Mixed response as Tories propose shift in liquor sales

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A move to allow beer vendors and wine stores to also sell other types of liquor received a tepid response from those who say it doesn’t go far enough and criticism from those who fear it will shift some Crown-owned Liquor Mart profits that fund health and education to the private sector.

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A move to allow beer vendors and wine stores to also sell other types of liquor received a tepid response from those who say it doesn’t go far enough and criticism from those who fear it will shift some Crown-owned Liquor Mart profits that fund health and education to the private sector.

On Monday, the Progressive Conservative government introduced Bill 9 (Liquor, Gaming and Cannabis Control Amendment and Manitoba Liquor and Lotteries Corporation Amendment Act).

“What this bill does is enable the hundreds of existing licences to be able to sell liquor, spirits, wine and beer — a complete offering,” John Graham, director of government relations for the Retail Council of Canada’s Prairie region, said Monday at the Manitoba legislature.

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On Monday, the Progressive Conservative government introduced Bill 9 (Liquor, Gaming and Cannabis Control Amendment and Manitoba Liquor and Lotteries Corporation Amendment Act).

“What it doesn’t do is really improve convenience for Manitobans, the way it happens around the world and across Canada, where grocery stores would be able to sell a bottle of wine or a six-pack of beer.”

The council has been advocating for liquor sales in grocery stores for convenience sake — something Manitobans across all party lines would like to see, according to its polling research, said Graham.

The legislation would also allow craft breweries and those with a manufacturer’s licence to obtain another licence to operate a liquor store at their premises or nearby, with Liquor, Gaming and Cannabis Authority approval.

The bill also says agreements between liquor retailers “may include” provisions for security measures the retailer would be required to implement.

Scott Jocelyn, president and chief executive officer of the Manitoba Hotel Association, said members like the new opportunities to sell more products but want to know what measures may be required to expand liquor sales.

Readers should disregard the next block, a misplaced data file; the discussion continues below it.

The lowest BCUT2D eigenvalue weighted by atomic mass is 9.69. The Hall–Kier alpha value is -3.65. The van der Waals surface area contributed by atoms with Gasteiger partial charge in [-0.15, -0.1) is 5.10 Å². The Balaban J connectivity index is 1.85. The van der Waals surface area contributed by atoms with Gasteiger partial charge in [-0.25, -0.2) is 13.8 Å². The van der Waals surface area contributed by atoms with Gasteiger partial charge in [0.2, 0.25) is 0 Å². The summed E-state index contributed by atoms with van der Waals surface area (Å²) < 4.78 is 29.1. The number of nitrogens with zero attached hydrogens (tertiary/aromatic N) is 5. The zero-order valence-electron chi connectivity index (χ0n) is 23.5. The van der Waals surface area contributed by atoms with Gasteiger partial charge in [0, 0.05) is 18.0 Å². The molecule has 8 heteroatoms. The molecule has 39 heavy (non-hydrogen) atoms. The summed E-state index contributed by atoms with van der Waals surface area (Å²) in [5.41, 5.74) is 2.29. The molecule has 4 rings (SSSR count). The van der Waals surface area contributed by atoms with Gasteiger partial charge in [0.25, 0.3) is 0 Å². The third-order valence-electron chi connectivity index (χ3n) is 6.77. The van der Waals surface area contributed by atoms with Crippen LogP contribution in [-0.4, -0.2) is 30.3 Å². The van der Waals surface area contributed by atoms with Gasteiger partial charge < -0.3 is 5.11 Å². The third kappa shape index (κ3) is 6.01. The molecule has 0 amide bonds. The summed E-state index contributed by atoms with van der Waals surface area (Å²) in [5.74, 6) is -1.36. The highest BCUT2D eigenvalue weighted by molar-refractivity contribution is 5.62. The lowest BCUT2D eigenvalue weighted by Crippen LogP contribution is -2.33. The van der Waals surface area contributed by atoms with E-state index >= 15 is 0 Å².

“If we have to do a lot of security stuff and the (profit) margins are the same, it will make it challenging and not as enticing to jump into the market.”

The Tory minister responsible for MLL, Andrew Smith, said security requirements for expanded liquor licences will be determined by the Crown corporation and the particular retailer “on a case-by-case basis.”

“Different retailers have different needs,” said Smith, adding more legislation expanding liquor sales requires more consultation with stakeholders and may be coming this session. “Stay tuned.”

The Opposition called Monday’s bill a “rehash” of previously introduced legislation, including one that would’ve allowed liquor sales at convenience stores.

“We’re proud we fought to have that removed,” NDP liquor and lotteries critic Adrien Sala said Monday, after question period.

The latest PC bill would expand private liquor sales, and shift some of the profits from provincial coffers that fund public services to the private sector, he said.

“It’s important that Manitobans know that 11 per cent of every single bottle that’s sold in an (MLL retail outlet) is profit that goes to help pay for our health care and our education system. This government seems very intent on trying to shift those profits to private business owners,” the NDP MLA said.

“We need those profits to help to pay for the services Manitobans rely on. If we start sending millions of dollars worth of sales to private businesses, that’s putting really good jobs at our Liquor Marts at risk.”

The union representing Liquor Mart workers said the government shouldn’t mess with success.

Customer service surveys consistently show more than 90 per cent of Manitobans are very happy with the service and professionalism provided, Manitoba Government and General Employees’ Union president Kyle Ross said in an email Monday.

“The current model of alcohol sales works very well for Manitoba, delivering $316 million in annual profits that help the Manitoba government pay for public services like health care and education,” the statement said.

“Privatizing more liquor sales will just hand more of these profits over to private investors and create more pressure to cut provincial services.”

Meanwhile, the government also introduced legislation to repeal the social responsibility fee charged on cannabis sales.

“Things have evolved,” Finance Minister Cameron Friesen said after question period. “Now is the appropriate time to look at a new path and look at a different taxation regime.”

— with files from Danielle Da Silva

carol.sanders@freepress.mb.ca

Carol Sanders

Carol Sanders
Legislature reporter

After 20 years of reporting on the growing diversity of people calling Manitoba home, Carol moved to the legislature bureau in early 2020.

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